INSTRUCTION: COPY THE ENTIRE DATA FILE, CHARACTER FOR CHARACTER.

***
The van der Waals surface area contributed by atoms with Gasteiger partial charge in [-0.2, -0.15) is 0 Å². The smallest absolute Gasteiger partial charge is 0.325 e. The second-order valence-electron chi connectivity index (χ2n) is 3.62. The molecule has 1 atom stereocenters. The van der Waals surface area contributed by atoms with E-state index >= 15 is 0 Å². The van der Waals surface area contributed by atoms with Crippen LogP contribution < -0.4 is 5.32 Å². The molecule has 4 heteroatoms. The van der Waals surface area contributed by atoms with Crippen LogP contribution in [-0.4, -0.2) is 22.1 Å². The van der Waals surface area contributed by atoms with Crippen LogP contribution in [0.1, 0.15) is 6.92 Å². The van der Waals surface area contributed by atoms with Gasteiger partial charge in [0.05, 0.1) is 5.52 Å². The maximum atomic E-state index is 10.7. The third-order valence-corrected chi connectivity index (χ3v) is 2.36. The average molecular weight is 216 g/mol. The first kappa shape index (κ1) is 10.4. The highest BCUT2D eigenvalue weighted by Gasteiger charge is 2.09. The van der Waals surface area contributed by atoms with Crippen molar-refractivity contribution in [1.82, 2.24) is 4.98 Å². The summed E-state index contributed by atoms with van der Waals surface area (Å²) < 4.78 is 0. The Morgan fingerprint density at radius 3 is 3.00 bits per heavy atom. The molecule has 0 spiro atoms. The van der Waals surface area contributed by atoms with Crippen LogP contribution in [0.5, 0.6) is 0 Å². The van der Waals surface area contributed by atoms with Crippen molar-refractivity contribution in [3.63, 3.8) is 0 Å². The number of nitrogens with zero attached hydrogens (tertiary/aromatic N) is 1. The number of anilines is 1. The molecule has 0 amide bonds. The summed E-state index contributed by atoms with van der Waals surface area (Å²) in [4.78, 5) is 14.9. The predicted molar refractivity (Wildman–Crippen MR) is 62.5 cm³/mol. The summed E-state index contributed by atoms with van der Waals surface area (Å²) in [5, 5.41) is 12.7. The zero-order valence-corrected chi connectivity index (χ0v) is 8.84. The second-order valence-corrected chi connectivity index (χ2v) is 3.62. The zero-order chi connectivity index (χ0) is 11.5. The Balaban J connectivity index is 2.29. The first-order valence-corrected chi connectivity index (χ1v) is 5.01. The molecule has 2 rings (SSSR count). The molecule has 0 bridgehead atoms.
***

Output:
The van der Waals surface area contributed by atoms with Gasteiger partial charge in [-0.2, -0.15) is 0 Å². The smallest absolute Gasteiger partial charge is 0.325 e. The second-order valence-electron chi connectivity index (χ2n) is 3.62. The molecule has 1 atom stereocenters. The van der Waals surface area contributed by atoms with E-state index >= 15 is 0 Å². The van der Waals surface area contributed by atoms with Crippen LogP contribution < -0.4 is 5.32 Å². The molecule has 4 heteroatoms. The van der Waals surface area contributed by atoms with Crippen LogP contribution in [-0.4, -0.2) is 22.1 Å². The van der Waals surface area contributed by atoms with Crippen LogP contribution in [0.1, 0.15) is 6.92 Å². The van der Waals surface area contributed by atoms with Gasteiger partial charge in [0.05, 0.1) is 5.52 Å². The maximum atomic E-state index is 10.7. The third-order valence-corrected chi connectivity index (χ3v) is 2.36. The average molecular weight is 216 g/mol. The first kappa shape index (κ1) is 10.4. The highest BCUT2D eigenvalue weighted by Gasteiger charge is 2.09. The van der Waals surface area contributed by atoms with Crippen molar-refractivity contribution in [1.82, 2.24) is 4.98 Å². The summed E-state index contributed by atoms with van der Waals surface area (Å²) < 4.78 is 0. The Morgan fingerprint density at radius 3 is 3.00 bits per heavy atom. The molecule has 0 spiro atoms. The van der Waals surface area contributed by atoms with Crippen LogP contribution in [0.5, 0.6) is 0 Å². The van der Waals surface area contributed by atoms with Crippen molar-refractivity contribution in [3.63, 3.8) is 0 Å². The number of nitrogens with zero attached hydrogens (tertiary/aromatic N) is 1. The number of anilines is 1. The molecule has 0 amide bonds. The summed E-state index contributed by atoms with van der Waals surface area (Å²) in [4.78, 5) is 14.9. The predicted molar refractivity (Wildman–Crippen MR) is 62.5 cm³/mol. The summed E-state index contributed by atoms with van der Waals surface area (Å²) in [5, 5.41) is 12.7. The zero-order valence-corrected chi connectivity index (χ0v) is 8.84. The second-order valence-corrected chi connectivity index (χ2v) is 3.62. The zero-order chi connectivity index (χ0) is 11.5. The Balaban J connectivity index is 2.29. The first-order valence-corrected chi connectivity index (χ1v) is 5.01. The molecule has 2 rings (SSSR count). The molecule has 0 bridgehead atoms.